We need a strategy. What is it?
What is a strategy?
More and more clients are asking me to help them develop their strategies. This might be workforce, wellbeing, reward and recognition to name a few, in my specialist field. Two key questions come up each time; what is a strategy? How do we decide what it is?
The first question should be straightforward but surprisingly isn’t. I do think that we have a knack for over-complicating things in business and spending far too much debating the individual words, language rather than focusing on the overall meaning. So, I’ll be bold and state it as I see it.
A strategy is your aspirations and approaches for the longer-term with clear goals which is underpinned by detailed action plans.
Simple and to the point. (Well, I am from Yorkshire!).
The second is around the writing and developing one which takes a bit more time. The second is where I usually get involved and work with each client to agree our approach. A strategy should never be something that is developed and written by just one person as this leads to narrow views and rarely hits the mark. Instead it should be developed by engaging with your workforce and/or key stakeholders to hear a range of diverse views to help shape a strategy that reflects your organisation both internally and taking into account external factors.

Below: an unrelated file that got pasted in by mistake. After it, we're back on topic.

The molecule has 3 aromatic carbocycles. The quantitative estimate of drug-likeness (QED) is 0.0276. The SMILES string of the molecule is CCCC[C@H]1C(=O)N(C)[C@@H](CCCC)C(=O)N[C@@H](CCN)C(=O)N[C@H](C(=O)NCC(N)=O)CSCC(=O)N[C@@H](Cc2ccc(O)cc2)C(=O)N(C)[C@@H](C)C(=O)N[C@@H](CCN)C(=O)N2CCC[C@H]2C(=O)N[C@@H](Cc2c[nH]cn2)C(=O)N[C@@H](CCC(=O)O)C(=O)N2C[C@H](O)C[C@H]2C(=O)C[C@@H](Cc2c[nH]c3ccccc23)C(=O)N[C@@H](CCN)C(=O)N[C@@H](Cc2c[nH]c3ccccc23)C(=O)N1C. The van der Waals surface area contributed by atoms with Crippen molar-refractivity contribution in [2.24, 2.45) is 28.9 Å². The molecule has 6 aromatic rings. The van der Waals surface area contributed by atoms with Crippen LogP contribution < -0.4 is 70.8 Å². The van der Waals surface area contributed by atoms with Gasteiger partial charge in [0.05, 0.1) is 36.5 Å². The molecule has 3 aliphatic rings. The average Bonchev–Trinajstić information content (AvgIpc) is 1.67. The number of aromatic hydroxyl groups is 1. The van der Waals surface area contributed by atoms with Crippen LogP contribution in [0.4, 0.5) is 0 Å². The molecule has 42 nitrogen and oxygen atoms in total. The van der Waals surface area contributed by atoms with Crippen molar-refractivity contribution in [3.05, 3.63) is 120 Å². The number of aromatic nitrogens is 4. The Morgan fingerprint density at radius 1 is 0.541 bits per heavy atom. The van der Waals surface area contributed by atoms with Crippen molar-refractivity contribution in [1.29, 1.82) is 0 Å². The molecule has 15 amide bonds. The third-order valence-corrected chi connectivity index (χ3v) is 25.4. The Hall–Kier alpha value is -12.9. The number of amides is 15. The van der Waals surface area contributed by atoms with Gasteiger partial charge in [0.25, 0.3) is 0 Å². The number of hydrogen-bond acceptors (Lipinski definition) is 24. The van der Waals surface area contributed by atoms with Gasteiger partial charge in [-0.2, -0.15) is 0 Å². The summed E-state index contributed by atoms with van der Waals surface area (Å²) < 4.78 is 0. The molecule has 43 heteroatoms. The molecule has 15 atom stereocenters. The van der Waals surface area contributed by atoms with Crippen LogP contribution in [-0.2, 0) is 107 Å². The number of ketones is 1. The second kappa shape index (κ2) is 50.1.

How you approach this is critical. Simply having a strategy written by an HR Director who then creates a plan is a sure way not to succeed. I always talk about the ‘how’ and not just the ‘what’. A strategy should be developed by engaging, listening and seeking a variety of views. It then needs to be shared again so that further input from others can be taken into account.
In my experience, a good effective strategy in a business is one that is understood, clear goals and it is owned by your people, at all levels to ensure engagement.
So what next? Once the strategy is agreed then it is essential to decide how it will be delivered through action planning, allocation of responsibilities and key milestones including definitive timescales, measurable outcomes and identifying who is responsible.